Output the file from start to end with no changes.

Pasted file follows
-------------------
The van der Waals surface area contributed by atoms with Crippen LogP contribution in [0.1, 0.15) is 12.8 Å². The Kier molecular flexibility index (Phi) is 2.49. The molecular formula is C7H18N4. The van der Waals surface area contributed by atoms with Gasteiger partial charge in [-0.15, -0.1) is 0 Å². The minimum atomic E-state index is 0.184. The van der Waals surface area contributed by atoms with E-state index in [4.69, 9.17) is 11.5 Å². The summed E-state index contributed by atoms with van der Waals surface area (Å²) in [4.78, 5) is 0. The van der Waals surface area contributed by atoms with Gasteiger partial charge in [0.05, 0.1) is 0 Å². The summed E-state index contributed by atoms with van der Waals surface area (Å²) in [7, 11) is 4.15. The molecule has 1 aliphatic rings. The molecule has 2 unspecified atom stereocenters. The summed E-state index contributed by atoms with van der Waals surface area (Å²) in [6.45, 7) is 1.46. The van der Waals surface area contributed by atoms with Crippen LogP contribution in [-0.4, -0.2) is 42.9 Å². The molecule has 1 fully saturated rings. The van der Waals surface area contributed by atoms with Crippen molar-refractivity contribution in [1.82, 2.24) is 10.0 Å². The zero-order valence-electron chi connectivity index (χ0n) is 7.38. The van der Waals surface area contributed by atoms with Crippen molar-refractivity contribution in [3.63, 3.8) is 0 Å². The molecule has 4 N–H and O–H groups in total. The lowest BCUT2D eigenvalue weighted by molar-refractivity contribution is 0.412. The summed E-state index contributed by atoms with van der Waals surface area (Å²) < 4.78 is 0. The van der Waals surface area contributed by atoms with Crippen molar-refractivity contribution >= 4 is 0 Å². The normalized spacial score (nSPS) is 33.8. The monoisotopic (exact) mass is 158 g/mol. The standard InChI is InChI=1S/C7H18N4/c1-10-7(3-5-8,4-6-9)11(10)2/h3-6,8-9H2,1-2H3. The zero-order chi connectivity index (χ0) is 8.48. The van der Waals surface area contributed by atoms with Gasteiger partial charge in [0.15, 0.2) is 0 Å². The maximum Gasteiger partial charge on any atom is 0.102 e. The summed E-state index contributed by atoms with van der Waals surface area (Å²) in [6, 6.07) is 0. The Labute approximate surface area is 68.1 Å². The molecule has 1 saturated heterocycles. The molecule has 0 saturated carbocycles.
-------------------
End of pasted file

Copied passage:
The van der Waals surface area contributed by atoms with Crippen LogP contribution in [0.1, 0.15) is 12.8 Å². The Kier molecular flexibility index (Phi) is 2.49. The molecular formula is C7H18N4. The van der Waals surface area contributed by atoms with Gasteiger partial charge in [-0.15, -0.1) is 0 Å². The minimum atomic E-state index is 0.184. The van der Waals surface area contributed by atoms with E-state index in [4.69, 9.17) is 11.5 Å². The summed E-state index contributed by atoms with van der Waals surface area (Å²) in [4.78, 5) is 0. The van der Waals surface area contributed by atoms with Gasteiger partial charge in [0.05, 0.1) is 0 Å². The summed E-state index contributed by atoms with van der Waals surface area (Å²) in [7, 11) is 4.15. The molecule has 1 aliphatic rings. The molecule has 2 unspecified atom stereocenters. The summed E-state index contributed by atoms with van der Waals surface area (Å²) in [6.45, 7) is 1.46. The van der Waals surface area contributed by atoms with Crippen LogP contribution in [-0.4, -0.2) is 42.9 Å². The molecule has 1 fully saturated rings. The van der Waals surface area contributed by atoms with Crippen molar-refractivity contribution in [1.82, 2.24) is 10.0 Å². The zero-order valence-electron chi connectivity index (χ0n) is 7.38. The van der Waals surface area contributed by atoms with Crippen molar-refractivity contribution in [3.63, 3.8) is 0 Å². The molecule has 4 N–H and O–H groups in total. The lowest BCUT2D eigenvalue weighted by molar-refractivity contribution is 0.412. The summed E-state index contributed by atoms with van der Waals surface area (Å²) < 4.78 is 0. The van der Waals surface area contributed by atoms with Crippen molar-refractivity contribution >= 4 is 0 Å². The normalized spacial score (nSPS) is 33.8. The monoisotopic (exact) mass is 158 g/mol. The standard InChI is InChI=1S/C7H18N4/c1-10-7(3-5-8,4-6-9)11(10)2/h3-6,8-9H2,1-2H3. The zero-order chi connectivity index (χ0) is 8.48. The van der Waals surface area contributed by atoms with Gasteiger partial charge in [0.15, 0.2) is 0 Å². The maximum Gasteiger partial charge on any atom is 0.102 e. The summed E-state index contributed by atoms with van der Waals surface area (Å²) in [6, 6.07) is 0. The Labute approximate surface area is 68.1 Å². The molecule has 1 saturated heterocycles. The molecule has 0 saturated carbocycles.